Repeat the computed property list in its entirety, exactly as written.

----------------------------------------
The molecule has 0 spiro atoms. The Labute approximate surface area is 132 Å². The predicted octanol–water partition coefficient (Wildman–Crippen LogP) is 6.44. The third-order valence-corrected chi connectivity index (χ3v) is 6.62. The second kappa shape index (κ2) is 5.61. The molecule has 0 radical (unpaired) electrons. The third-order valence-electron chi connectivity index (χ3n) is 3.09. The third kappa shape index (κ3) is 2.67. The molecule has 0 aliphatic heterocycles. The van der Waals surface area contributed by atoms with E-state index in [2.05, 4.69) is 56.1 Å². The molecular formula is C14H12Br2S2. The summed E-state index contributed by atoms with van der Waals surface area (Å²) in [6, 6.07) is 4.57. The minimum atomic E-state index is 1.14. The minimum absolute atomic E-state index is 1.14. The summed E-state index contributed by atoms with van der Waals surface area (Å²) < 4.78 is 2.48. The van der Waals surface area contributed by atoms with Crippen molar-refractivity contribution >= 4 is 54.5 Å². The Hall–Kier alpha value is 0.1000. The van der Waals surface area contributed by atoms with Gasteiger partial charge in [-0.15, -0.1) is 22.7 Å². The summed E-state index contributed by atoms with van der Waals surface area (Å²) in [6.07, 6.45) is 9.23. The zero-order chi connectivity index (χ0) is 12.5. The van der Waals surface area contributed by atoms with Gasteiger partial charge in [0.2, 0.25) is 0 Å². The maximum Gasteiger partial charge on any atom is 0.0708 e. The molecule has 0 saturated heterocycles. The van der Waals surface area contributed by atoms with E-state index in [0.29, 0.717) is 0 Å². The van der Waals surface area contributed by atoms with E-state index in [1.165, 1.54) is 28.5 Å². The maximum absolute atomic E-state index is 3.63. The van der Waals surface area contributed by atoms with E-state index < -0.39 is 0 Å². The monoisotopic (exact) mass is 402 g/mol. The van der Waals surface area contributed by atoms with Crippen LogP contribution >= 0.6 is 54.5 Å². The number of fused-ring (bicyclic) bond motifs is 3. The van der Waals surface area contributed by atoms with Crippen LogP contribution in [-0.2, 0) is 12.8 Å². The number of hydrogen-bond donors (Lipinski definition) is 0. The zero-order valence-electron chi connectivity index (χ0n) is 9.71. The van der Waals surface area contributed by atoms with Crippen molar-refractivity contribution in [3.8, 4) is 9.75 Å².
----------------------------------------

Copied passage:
The molecule has 0 spiro atoms. The Labute approximate surface area is 132 Å². The predicted octanol–water partition coefficient (Wildman–Crippen LogP) is 6.44. The third-order valence-corrected chi connectivity index (χ3v) is 6.62. The second kappa shape index (κ2) is 5.61. The molecule has 0 radical (unpaired) electrons. The third-order valence-electron chi connectivity index (χ3n) is 3.09. The third kappa shape index (κ3) is 2.67. The molecule has 0 aliphatic heterocycles. The van der Waals surface area contributed by atoms with E-state index in [2.05, 4.69) is 56.1 Å². The molecular formula is C14H12Br2S2. The summed E-state index contributed by atoms with van der Waals surface area (Å²) in [6, 6.07) is 4.57. The minimum atomic E-state index is 1.14. The minimum absolute atomic E-state index is 1.14. The summed E-state index contributed by atoms with van der Waals surface area (Å²) < 4.78 is 2.48. The van der Waals surface area contributed by atoms with Crippen molar-refractivity contribution >= 4 is 54.5 Å². The Hall–Kier alpha value is 0.1000. The van der Waals surface area contributed by atoms with Gasteiger partial charge in [-0.15, -0.1) is 22.7 Å². The summed E-state index contributed by atoms with van der Waals surface area (Å²) in [6.07, 6.45) is 9.23. The zero-order chi connectivity index (χ0) is 12.5. The van der Waals surface area contributed by atoms with Gasteiger partial charge in [0.2, 0.25) is 0 Å². The maximum Gasteiger partial charge on any atom is 0.0708 e. The molecule has 0 saturated heterocycles. The van der Waals surface area contributed by atoms with E-state index in [0.29, 0.717) is 0 Å². The van der Waals surface area contributed by atoms with E-state index in [1.165, 1.54) is 28.5 Å². The maximum absolute atomic E-state index is 3.63. The van der Waals surface area contributed by atoms with E-state index < -0.39 is 0 Å². The monoisotopic (exact) mass is 402 g/mol. The van der Waals surface area contributed by atoms with Crippen LogP contribution >= 0.6 is 54.5 Å². The number of fused-ring (bicyclic) bond motifs is 3. The van der Waals surface area contributed by atoms with Crippen LogP contribution in [-0.2, 0) is 12.8 Å². The number of hydrogen-bond donors (Lipinski definition) is 0. The zero-order valence-electron chi connectivity index (χ0n) is 9.71. The van der Waals surface area contributed by atoms with Crippen molar-refractivity contribution in [3.8, 4) is 9.75 Å².